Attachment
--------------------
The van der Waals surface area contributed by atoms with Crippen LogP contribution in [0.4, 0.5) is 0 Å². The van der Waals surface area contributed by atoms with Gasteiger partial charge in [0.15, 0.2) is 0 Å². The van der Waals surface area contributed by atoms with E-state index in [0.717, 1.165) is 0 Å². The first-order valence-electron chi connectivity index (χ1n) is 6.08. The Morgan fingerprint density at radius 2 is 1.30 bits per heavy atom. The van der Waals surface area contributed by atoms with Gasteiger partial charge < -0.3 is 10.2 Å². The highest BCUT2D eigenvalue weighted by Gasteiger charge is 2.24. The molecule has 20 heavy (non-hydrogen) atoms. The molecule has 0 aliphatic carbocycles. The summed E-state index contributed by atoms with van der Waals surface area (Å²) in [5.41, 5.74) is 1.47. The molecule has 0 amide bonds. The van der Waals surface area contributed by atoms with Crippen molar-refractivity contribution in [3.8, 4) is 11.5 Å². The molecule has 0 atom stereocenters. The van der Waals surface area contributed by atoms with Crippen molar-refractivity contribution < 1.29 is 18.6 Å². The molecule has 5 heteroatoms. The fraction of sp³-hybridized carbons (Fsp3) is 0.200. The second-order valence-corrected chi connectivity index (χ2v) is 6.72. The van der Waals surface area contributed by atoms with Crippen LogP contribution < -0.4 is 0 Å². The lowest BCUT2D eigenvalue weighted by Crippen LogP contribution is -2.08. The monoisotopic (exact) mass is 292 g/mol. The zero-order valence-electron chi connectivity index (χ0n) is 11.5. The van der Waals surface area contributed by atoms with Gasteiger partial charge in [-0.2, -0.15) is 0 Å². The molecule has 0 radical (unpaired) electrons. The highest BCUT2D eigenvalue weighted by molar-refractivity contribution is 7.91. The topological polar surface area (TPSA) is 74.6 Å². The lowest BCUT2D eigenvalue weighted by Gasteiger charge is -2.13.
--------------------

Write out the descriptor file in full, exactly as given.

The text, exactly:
The van der Waals surface area contributed by atoms with Crippen LogP contribution in [0.4, 0.5) is 0 Å². The van der Waals surface area contributed by atoms with Gasteiger partial charge in [0.15, 0.2) is 0 Å². The van der Waals surface area contributed by atoms with E-state index in [0.717, 1.165) is 0 Å². The first-order valence-electron chi connectivity index (χ1n) is 6.08. The Morgan fingerprint density at radius 2 is 1.30 bits per heavy atom. The van der Waals surface area contributed by atoms with Gasteiger partial charge < -0.3 is 10.2 Å². The highest BCUT2D eigenvalue weighted by Gasteiger charge is 2.24. The molecule has 20 heavy (non-hydrogen) atoms. The molecule has 0 aliphatic carbocycles. The summed E-state index contributed by atoms with van der Waals surface area (Å²) in [5.41, 5.74) is 1.47. The molecule has 0 amide bonds. The van der Waals surface area contributed by atoms with Crippen molar-refractivity contribution in [3.8, 4) is 11.5 Å². The molecule has 0 atom stereocenters. The van der Waals surface area contributed by atoms with Crippen molar-refractivity contribution < 1.29 is 18.6 Å². The molecule has 5 heteroatoms. The fraction of sp³-hybridized carbons (Fsp3) is 0.200. The second-order valence-corrected chi connectivity index (χ2v) is 6.72. The van der Waals surface area contributed by atoms with Crippen LogP contribution < -0.4 is 0 Å². The lowest BCUT2D eigenvalue weighted by Crippen LogP contribution is -2.08. The monoisotopic (exact) mass is 292 g/mol. The zero-order valence-electron chi connectivity index (χ0n) is 11.5. The van der Waals surface area contributed by atoms with Gasteiger partial charge in [-0.2, -0.15) is 0 Å². The molecule has 0 radical (unpaired) electrons. The highest BCUT2D eigenvalue weighted by molar-refractivity contribution is 7.91. The topological polar surface area (TPSA) is 74.6 Å². The lowest BCUT2D eigenvalue weighted by Gasteiger charge is -2.13.